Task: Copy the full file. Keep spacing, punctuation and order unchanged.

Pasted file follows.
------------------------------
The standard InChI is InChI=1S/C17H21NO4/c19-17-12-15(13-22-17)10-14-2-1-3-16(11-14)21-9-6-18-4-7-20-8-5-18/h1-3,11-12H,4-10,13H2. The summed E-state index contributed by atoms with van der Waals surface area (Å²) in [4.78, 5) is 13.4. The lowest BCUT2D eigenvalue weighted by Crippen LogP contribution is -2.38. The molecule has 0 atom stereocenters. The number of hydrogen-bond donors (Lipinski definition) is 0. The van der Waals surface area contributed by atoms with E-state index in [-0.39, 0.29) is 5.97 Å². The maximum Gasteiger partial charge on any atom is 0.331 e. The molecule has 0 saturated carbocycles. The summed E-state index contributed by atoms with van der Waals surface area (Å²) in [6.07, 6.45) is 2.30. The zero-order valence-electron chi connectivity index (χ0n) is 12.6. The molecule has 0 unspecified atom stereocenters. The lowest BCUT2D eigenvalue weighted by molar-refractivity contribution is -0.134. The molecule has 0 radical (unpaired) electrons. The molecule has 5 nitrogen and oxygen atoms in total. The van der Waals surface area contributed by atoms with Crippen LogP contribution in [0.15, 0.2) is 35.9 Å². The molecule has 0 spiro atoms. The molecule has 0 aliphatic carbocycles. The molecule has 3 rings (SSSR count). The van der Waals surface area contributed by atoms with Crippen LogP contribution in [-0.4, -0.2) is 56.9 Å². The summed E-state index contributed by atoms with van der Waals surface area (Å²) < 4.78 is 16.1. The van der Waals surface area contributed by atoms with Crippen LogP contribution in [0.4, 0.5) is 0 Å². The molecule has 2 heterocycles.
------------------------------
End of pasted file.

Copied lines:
The standard InChI is InChI=1S/C17H21NO4/c19-17-12-15(13-22-17)10-14-2-1-3-16(11-14)21-9-6-18-4-7-20-8-5-18/h1-3,11-12H,4-10,13H2. The summed E-state index contributed by atoms with van der Waals surface area (Å²) in [4.78, 5) is 13.4. The lowest BCUT2D eigenvalue weighted by Crippen LogP contribution is -2.38. The molecule has 0 atom stereocenters. The number of hydrogen-bond donors (Lipinski definition) is 0. The van der Waals surface area contributed by atoms with E-state index in [-0.39, 0.29) is 5.97 Å². The maximum Gasteiger partial charge on any atom is 0.331 e. The molecule has 0 saturated carbocycles. The summed E-state index contributed by atoms with van der Waals surface area (Å²) in [6.07, 6.45) is 2.30. The zero-order valence-electron chi connectivity index (χ0n) is 12.6. The molecule has 0 unspecified atom stereocenters. The lowest BCUT2D eigenvalue weighted by molar-refractivity contribution is -0.134. The molecule has 0 radical (unpaired) electrons. The molecule has 5 nitrogen and oxygen atoms in total. The van der Waals surface area contributed by atoms with Crippen LogP contribution in [0.15, 0.2) is 35.9 Å². The molecule has 0 spiro atoms. The molecule has 0 aliphatic carbocycles. The molecule has 3 rings (SSSR count). The van der Waals surface area contributed by atoms with Crippen LogP contribution in [-0.4, -0.2) is 56.9 Å². The summed E-state index contributed by atoms with van der Waals surface area (Å²) < 4.78 is 16.1. The van der Waals surface area contributed by atoms with Crippen LogP contribution in [0.4, 0.5) is 0 Å². The molecule has 2 heterocycles.